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Captain Jack
Five Views: An Ethnic Historic Site Survey for California



Historic Sites
Selected References


A History of American Indians in California:

Roberts House (Nashville Hall)
El Dorado County

Roberts House, also called Nashville Hall, is on the west side of Highway 49 in Nashville, which lies between the towns of Plymouth and El Dorado. Built around 1910, the simple wood frame home stands on approximately one acre of land, with vegetation surrounding it, on a small ridge above the road. Composition shingles cover its exterior, and sheet metal protects its gabled roof. The interior of the structure has been converted to a residence, and is used as such today. An outhouse is located to the rear of the building.

The town of Nashville was once called Quartzburg. It was one of the earliest quartz-mining districts in the state. The first stamp mill to be brought around the Horn from Cincinnati was used at the Old Tennessee Mine. The town itself stands on the site of an ancient Indian camping ground, and a large rancheria still existed in the immediate area when the first miners arrived. Less than a mile south of Nashville and one mile north of the Consumnes River was the site where one of the 18 unratified Indian treaties was drawn up and signed by O. M. Wozencraft, United States Indian Agent.

Nashville Hall holds special significance for Mewuk Indians in this area, because of the fund-raising events that took place here. California Indians realized by 1920 that the courts were the place to settle land claims issues. They also knew that attorneys and court proceedings cost money. Through the Reverend F. G. Collett, the Indians of Northern California decided to seek compensation for lands seized illegally during the 1850s. U.S. Congressman John E. Raker introduced a bill during the 1920s that would have enabled any California tribe or band to select private attorneys of their own choosing to sue the United States for Indian lands that had been taken away. (Forbes, 1969:103) After being defeated several times, the bill was finally approved, and Indians began holding fund-raising meetings in an effort to use their newly won rights.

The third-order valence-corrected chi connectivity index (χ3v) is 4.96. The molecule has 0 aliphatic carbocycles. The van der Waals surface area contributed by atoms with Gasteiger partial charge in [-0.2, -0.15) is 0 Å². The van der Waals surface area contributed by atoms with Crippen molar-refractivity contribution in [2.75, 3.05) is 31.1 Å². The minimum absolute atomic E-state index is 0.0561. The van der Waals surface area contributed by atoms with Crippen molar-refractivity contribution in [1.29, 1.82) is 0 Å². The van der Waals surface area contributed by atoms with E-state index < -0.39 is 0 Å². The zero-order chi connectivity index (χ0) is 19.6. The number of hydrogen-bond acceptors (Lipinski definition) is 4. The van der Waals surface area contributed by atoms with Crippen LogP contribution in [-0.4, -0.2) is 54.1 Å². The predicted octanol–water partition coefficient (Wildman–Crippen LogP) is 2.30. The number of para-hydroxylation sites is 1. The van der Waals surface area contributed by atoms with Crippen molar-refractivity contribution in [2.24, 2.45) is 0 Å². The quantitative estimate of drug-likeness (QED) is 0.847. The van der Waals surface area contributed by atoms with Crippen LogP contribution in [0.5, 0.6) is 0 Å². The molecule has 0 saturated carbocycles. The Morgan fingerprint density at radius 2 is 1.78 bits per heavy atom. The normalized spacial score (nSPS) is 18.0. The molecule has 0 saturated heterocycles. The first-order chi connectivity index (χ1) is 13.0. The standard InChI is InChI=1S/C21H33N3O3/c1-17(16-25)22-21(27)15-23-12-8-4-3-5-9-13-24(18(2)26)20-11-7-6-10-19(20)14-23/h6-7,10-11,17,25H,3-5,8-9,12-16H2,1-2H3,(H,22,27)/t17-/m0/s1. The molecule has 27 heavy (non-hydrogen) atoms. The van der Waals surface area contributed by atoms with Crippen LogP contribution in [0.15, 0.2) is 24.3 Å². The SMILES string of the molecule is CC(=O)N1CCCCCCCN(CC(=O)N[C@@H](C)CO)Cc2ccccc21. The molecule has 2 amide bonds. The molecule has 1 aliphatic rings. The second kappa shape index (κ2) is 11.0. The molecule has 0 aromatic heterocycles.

Four meetings were held in November 1922 including one at Nashville where "considerable interest, and enthusiasm was manifested. The attendance was large and everyone more determined than ever to work for the success of the cause." (California Indian Herald, 1922)

Nashville Hall was also the site of Mewuk Indian social dances, common to the times, that helped raise money for the land claims settlement case. The captains or headmen of the area organized and helped different groups do the work for the dances, and both Indians and non-Indians attended them. The Indians served dinner to the guests at midnight, and everyone became part of a common cause. Many of those people who contributed the most to the dances never received any of the monetary settlement that the U.S. Government provided in 1950.

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